Wednesday, August 29, 2012

Learning to Can Safely

Like a lot of people who’ve taken up canning in the past several years, I first learned to can with my mother. She put up hundreds of jars of applesauce, green beans, peaches, pears, and tomatoes each summer. We picked blackberries every August, filling pots and pans and giant mixing bowls with our bounty, which then got cooked into jam that we slathered on peanut butter sandwiches. We canned in those days because we needed to feed ourselves good food at less cost. It saw us through some lean times well.

Now I can because it’s a way to ensure my food is as honest and clean as possible. I know what goes into those jars; there’s no high fructose corn syrup, no preservatives, no ridiculous amount of salt. I also get a say in where my food comes from. Sometimes it’s from my backyard, sometimes a local farm. I’ve also discovered that once people know you’re a canner they show up with bags and boxes full of fruit. (There are currently 28 pounds of plums in my freezer that need to be turned into jam. Soon.) And, really, canning is fun. I'm in love with those jewel-toned jars.

Ever since I started canning six years ago I’ve been looking for classes to help fill the gaps in my knowledge. What’s considered safe canning practice has changed over the past decade or so. Canning the way our grandmothers and mothers did may give a good seal, but that’s not enough. Food scientists know more about food borne illness now; we have new, stronger strains of bacteria that require us to be more careful in processing those beautiful jars. Just because it’s sealed doesn’t mean it’s safe.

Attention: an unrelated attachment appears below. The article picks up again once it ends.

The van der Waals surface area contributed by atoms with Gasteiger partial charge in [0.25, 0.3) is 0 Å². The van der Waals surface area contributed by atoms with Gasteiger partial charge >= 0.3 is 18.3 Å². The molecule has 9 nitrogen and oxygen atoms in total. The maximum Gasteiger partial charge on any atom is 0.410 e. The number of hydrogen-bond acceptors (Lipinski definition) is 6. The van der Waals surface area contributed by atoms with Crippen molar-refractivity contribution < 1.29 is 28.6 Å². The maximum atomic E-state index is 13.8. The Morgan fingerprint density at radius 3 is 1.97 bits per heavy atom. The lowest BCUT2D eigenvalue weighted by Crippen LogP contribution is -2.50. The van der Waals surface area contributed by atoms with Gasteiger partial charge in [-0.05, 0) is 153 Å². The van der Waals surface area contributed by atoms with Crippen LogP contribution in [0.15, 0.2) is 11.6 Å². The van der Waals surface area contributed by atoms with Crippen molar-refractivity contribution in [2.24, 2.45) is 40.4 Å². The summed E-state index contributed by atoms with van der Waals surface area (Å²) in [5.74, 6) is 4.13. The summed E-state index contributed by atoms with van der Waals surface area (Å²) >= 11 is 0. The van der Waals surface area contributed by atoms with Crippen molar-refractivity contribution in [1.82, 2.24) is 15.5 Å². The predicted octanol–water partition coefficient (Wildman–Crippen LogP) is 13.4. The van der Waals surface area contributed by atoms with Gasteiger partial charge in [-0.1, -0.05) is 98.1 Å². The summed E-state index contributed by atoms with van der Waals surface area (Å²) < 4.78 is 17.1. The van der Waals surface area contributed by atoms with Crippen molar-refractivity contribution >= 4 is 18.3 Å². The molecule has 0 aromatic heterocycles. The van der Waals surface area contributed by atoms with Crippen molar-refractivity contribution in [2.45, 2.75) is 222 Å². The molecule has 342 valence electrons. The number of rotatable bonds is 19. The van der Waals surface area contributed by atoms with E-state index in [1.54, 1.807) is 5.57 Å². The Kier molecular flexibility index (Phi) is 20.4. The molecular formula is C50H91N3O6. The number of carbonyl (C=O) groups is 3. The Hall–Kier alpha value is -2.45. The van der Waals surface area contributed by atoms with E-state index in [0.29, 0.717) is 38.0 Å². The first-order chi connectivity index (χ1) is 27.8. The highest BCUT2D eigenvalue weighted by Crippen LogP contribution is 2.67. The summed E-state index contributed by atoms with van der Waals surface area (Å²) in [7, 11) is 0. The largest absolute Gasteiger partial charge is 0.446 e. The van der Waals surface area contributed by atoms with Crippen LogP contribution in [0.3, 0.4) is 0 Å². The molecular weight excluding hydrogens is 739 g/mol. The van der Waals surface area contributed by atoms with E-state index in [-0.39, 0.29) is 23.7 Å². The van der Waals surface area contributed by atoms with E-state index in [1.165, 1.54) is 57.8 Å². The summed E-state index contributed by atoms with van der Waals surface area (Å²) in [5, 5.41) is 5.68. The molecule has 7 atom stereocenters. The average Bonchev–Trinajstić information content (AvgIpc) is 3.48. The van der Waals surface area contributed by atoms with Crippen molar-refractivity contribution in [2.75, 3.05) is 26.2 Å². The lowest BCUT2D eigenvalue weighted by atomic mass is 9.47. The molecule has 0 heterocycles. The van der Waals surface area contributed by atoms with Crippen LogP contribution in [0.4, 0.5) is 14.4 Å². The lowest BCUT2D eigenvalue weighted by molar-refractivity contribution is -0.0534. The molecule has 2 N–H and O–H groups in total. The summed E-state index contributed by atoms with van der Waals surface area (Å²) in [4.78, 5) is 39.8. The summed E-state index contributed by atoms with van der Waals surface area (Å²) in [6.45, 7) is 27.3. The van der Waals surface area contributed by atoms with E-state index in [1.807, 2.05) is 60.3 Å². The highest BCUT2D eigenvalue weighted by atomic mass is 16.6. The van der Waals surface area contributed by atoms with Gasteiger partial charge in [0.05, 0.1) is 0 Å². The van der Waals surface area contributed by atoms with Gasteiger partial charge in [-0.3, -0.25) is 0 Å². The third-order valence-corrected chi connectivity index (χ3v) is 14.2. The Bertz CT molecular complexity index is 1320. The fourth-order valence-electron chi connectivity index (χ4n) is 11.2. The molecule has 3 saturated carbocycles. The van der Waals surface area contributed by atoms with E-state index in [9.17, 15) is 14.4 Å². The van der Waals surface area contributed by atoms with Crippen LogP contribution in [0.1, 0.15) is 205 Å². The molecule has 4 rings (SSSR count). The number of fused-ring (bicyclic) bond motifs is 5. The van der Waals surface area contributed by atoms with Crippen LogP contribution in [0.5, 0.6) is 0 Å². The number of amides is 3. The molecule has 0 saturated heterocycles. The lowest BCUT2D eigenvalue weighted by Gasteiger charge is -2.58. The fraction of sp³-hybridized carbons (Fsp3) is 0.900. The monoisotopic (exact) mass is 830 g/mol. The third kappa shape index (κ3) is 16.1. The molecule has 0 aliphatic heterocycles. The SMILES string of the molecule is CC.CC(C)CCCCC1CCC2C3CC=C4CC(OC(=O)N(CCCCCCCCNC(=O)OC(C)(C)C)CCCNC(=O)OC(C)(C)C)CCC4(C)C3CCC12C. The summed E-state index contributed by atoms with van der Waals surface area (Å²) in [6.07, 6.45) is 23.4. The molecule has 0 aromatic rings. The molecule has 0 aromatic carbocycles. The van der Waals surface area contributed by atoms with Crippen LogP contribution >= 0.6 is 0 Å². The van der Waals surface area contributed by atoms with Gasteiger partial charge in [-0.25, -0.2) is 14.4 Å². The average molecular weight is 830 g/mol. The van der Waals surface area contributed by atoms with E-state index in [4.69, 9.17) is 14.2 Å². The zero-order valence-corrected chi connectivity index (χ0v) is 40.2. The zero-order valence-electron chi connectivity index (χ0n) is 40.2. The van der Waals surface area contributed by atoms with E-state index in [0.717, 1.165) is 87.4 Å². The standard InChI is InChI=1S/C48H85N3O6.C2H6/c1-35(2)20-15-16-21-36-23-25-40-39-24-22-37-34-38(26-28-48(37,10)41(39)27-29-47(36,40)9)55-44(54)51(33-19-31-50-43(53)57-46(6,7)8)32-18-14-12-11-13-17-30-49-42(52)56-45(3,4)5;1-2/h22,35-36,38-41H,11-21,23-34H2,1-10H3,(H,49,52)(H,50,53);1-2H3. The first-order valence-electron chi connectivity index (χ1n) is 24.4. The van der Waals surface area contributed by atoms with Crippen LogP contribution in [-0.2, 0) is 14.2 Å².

When my search for a good, comprehensive class came up empty (my local extension office has no interest in offering classes) I turned to UC Davis and was referred to University of Idaho. That’s a long way from where I live. The good news is that they have an online course that’s open to anyone with any level of canning experience. Preserve @ Home is six weeks long, interactive with videos and weekly chats, and covers all aspects of food preservation. It’s not only the “how” of preserving, but the “why”. It’s exactly what I’ve been looking for. And it’s a bargain at $35.00.

If you’re interested in this class leave a comment and shoot me an email at jamandcookies at yahoo dot com and I’ll send you the registration form and syllabus. (Please don't leave your email address in your comment. In an effort to preserve your email address privacy I've deleted several comments that included that information.)It’s a special offering of the class and we need 15 people to make this happen; another class is scheduled for next year, so if this October doesn’t work for you there will be other opportunities.

Happy Canning!

Update: It looks like this class is going to fill quickly. The maximum enrollment is 20. Carol Hampton is offering to keep a waiting list for the next class, which is scheduled for January 2013. It might be wise to email her at to make sure there's room left in this session before you send your check. Please email me directly for the registration form and syllabus.

October 3, 2012 Update: The class is now full. If you're interested in a future class please contact Carol Hampton at the email address above.